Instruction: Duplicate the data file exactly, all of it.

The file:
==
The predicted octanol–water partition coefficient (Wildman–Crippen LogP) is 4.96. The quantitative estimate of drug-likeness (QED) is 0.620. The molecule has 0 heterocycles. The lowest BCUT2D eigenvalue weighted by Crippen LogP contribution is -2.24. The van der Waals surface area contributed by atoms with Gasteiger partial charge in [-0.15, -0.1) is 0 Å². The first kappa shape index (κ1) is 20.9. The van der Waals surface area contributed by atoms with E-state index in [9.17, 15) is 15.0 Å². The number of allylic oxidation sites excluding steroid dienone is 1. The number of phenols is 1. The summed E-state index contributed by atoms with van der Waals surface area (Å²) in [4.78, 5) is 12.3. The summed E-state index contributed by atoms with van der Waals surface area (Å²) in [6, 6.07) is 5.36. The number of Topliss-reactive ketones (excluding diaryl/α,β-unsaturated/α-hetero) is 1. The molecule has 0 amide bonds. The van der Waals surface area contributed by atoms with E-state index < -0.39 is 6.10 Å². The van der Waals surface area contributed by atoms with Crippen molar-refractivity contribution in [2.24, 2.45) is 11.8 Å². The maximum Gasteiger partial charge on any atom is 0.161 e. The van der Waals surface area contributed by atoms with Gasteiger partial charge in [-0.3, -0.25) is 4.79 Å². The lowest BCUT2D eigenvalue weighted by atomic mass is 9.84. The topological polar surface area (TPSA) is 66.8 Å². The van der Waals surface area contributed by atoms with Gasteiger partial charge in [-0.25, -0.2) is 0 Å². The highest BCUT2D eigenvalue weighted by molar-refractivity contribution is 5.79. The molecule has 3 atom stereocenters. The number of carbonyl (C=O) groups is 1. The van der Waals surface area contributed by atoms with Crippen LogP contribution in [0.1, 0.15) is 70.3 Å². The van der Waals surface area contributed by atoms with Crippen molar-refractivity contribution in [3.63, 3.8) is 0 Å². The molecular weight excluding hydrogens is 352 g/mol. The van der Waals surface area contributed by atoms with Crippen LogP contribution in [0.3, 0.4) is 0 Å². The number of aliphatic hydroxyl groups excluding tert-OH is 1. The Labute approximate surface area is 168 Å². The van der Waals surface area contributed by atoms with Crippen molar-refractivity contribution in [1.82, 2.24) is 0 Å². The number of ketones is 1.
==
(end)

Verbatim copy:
The predicted octanol–water partition coefficient (Wildman–Crippen LogP) is 4.96. The quantitative estimate of drug-likeness (QED) is 0.620. The molecule has 0 heterocycles. The lowest BCUT2D eigenvalue weighted by Crippen LogP contribution is -2.24. The van der Waals surface area contributed by atoms with Gasteiger partial charge in [-0.15, -0.1) is 0 Å². The first kappa shape index (κ1) is 20.9. The van der Waals surface area contributed by atoms with E-state index in [9.17, 15) is 15.0 Å². The number of allylic oxidation sites excluding steroid dienone is 1. The number of phenols is 1. The summed E-state index contributed by atoms with van der Waals surface area (Å²) in [4.78, 5) is 12.3. The summed E-state index contributed by atoms with van der Waals surface area (Å²) in [6, 6.07) is 5.36. The number of Topliss-reactive ketones (excluding diaryl/α,β-unsaturated/α-hetero) is 1. The molecule has 0 amide bonds. The van der Waals surface area contributed by atoms with E-state index < -0.39 is 6.10 Å². The van der Waals surface area contributed by atoms with Crippen molar-refractivity contribution in [2.24, 2.45) is 11.8 Å². The maximum Gasteiger partial charge on any atom is 0.161 e. The van der Waals surface area contributed by atoms with Gasteiger partial charge in [-0.3, -0.25) is 4.79 Å². The lowest BCUT2D eigenvalue weighted by atomic mass is 9.84. The topological polar surface area (TPSA) is 66.8 Å². The van der Waals surface area contributed by atoms with Gasteiger partial charge in [-0.25, -0.2) is 0 Å². The highest BCUT2D eigenvalue weighted by molar-refractivity contribution is 5.79. The molecule has 3 atom stereocenters. The number of carbonyl (C=O) groups is 1. The van der Waals surface area contributed by atoms with Crippen LogP contribution in [0.1, 0.15) is 70.3 Å². The van der Waals surface area contributed by atoms with Crippen molar-refractivity contribution in [3.63, 3.8) is 0 Å². The molecular weight excluding hydrogens is 352 g/mol. The van der Waals surface area contributed by atoms with Crippen LogP contribution in [0.3, 0.4) is 0 Å². The number of aliphatic hydroxyl groups excluding tert-OH is 1. The Labute approximate surface area is 168 Å². The van der Waals surface area contributed by atoms with Crippen molar-refractivity contribution in [1.82, 2.24) is 0 Å². The number of ketones is 1.